Organoplatinum chemistry is the chemistry of organometallic compounds containing a carbon to platinum chemical bond, and the study of platinum as a catalyst in organic reactions. Organoplatinum compounds exist in oxidation state 0 to IV, with oxidation state II most abundant. The general order in bond strength is Pt-C (sp) > Pt-O > Pt-N > Pt-C (sp3). Organoplatinum and organopalladium chemistry are similar, but organoplatinum compounds are more stable and therefore less useful as catalysts.
Most organoplatinum(0) compounds contain alkene and alkyne ligands. Carbonyl complexes are rare, and the analogue of Ni(CO)4 is elusive. The alkene and alkyne ligands serve as two-electron donors, for example in the complexes (PPh3)2Pt(C2H4) and (PPh3)2Pt(C2Ph2). The ethylene ligand in (PPh3)2Pt(C2H4) is labile and exchanges with alkynes and electrophilic alkenes, even C60 a fullerene.
A general synthetic route to (PPh3)2Pt(un) (un = alkene, alkyne) is reduction of potassium tetrachloroplatinate with ethanolic potassium hydroxide or hydrazine in presence of a phosphine ligand such as triphenylphosphine and the alkene or alkyne. Such reactions proceed via the intermediacy of cis-dichlorobis(triphenylphosphine)platinum(II). Nitrogen-based ligands do not often support the formation of platinum complexes of alkenes and alkynes.
Zerovalent organoplatinum complexes lacking phosphine ligands are often prepared via PtCl2(COD).
- Li2C8H8 + PtCl2(COD) + 3 C7H10 → [Pt(C7H10)3] + 2 LiCl + C8H8 + C8H12
- Pt(C7H10)3 + 2 COD → Pt(COD)2 + 3 C7H10
where C7H10 is norbornene.
Platinum(I) compounds are uncommon but generally are diamagnetic because they have Pt-Pt bonds. An example is the dication [Pt2(CO)6]2+.
The colourless diolefin complex dichloro(cycloocta-1,5-diene)platinum(II) is a more modern relative, and is more widely used.
The stability and diversity of platinum(II) alkene complexes contrasts with the rarity of alkene complexes of nickel(II). Platinum allyl complexes are also common. In contrast to nickel chemistry, where compounds such as CpNi(L)X are common, cyclopentadienyl derivatives of Pt(II) are rare, consistent with the reluctance of Pt(II) to become pentacoordinate.
Alkyl and aryl platinum(II) complexes are often prepared by oxidative addition of an alkyl halide or aryl halide to a Pt(0) precursor such as tetrakis(triphenylphosphine)platinum(0) or Pt(C2H4)(PPh3)2. Alternatively, platinum(II) chlorides are susceptible to alkylation:
- PtCl2(SMe2)2 + 2 MeLi → PtMe2(SMe2)2 + 2 LiCl
The dimethylsulfide ligands in PtMe2(SMe2)2 can be displaced by other ligands.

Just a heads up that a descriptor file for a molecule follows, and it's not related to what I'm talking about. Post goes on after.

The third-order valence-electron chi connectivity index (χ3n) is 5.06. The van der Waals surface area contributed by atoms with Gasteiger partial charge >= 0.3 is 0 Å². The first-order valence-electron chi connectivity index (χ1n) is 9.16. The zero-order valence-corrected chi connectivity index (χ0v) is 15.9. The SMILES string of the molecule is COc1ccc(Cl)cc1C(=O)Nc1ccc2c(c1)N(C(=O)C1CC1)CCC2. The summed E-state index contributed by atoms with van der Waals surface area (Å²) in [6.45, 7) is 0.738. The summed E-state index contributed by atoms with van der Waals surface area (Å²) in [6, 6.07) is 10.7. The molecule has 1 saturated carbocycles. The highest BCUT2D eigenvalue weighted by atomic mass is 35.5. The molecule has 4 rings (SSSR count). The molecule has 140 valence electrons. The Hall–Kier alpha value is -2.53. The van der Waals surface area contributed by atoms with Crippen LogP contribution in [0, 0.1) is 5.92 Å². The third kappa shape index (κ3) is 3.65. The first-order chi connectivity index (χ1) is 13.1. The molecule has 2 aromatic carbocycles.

Many organoplatinum(II) complexes arise via ortho-metalation and related intramolecular C-H activation processes.
The first organoplatinum compound ever synthesised was trimethylplatinum iodide from platinum(IV) chloride and methylmagnesium iodide, reported by Pope and Peachey in 1907. The compound adopts a cubane-like structure with four triply bridging iodide ligands. "Tetramethylplatinum" was claimed in 1952 by Henry Gilman as a derivative of this tetramer, but this claim was later shown to be incorrect ("Tetramethylplatinum" proved to be [PtMe3OH]4). Salts of [PtMe6]2− and [PtMe4]2− have been characterized.
Organoplatinum(IV) hydrides are rare. The first isolated representatives were prepared from organotin halides or acids with orthometalated arylplatinum(II) compounds. The compound Me(PEt3)2PtOTf reacts reversibly with triflic acid between -60 and -80 °C, forming methane and (PEt3)2Pt(OTf)2 at -20 °C. Weak acids often suffice even water and alcohol and in C-H bond activation the proton source is an alkane.
Heterogeneous catalysts based on platinum play a major role in the petrochemical industry, and it is assumed that these useful reactions proceed via surface-bound organoplatinum intermediates. Better defined but less commercially significant are homogeneous catalysts based on platinum.
For hydrosilylation, H2PtCl6 ("Speier's catalyst") is an important catalyst. Mechanisms for this catalytic system usually assume intermediates that contain hydride, silyl ligand (R3Si), and alkene ligands. Cis-dichlorobis(diethyl sulfide)platinum(II) and Karstedt’s catalyst (adduct of divinyltetramethyldisiloxane and chloroplatinic acid) also catalyse hydrosilylation. Many metallodendrimers have repeating units based on organoplatinum compounds.
Organoplatinum compounds are implicated in the Shilov system for the conversion of methane into methyl chloride. Strenuous efforts have been made, thus far unsuccessfully, to extend this reactivity to practical methods for functionalizing methane.
- Chemical bonds of carbon with other elements in the periodic table:
|Core organic chemistry||Many uses in chemistry|
|Academic research, but no widespread use||Bond unknown|
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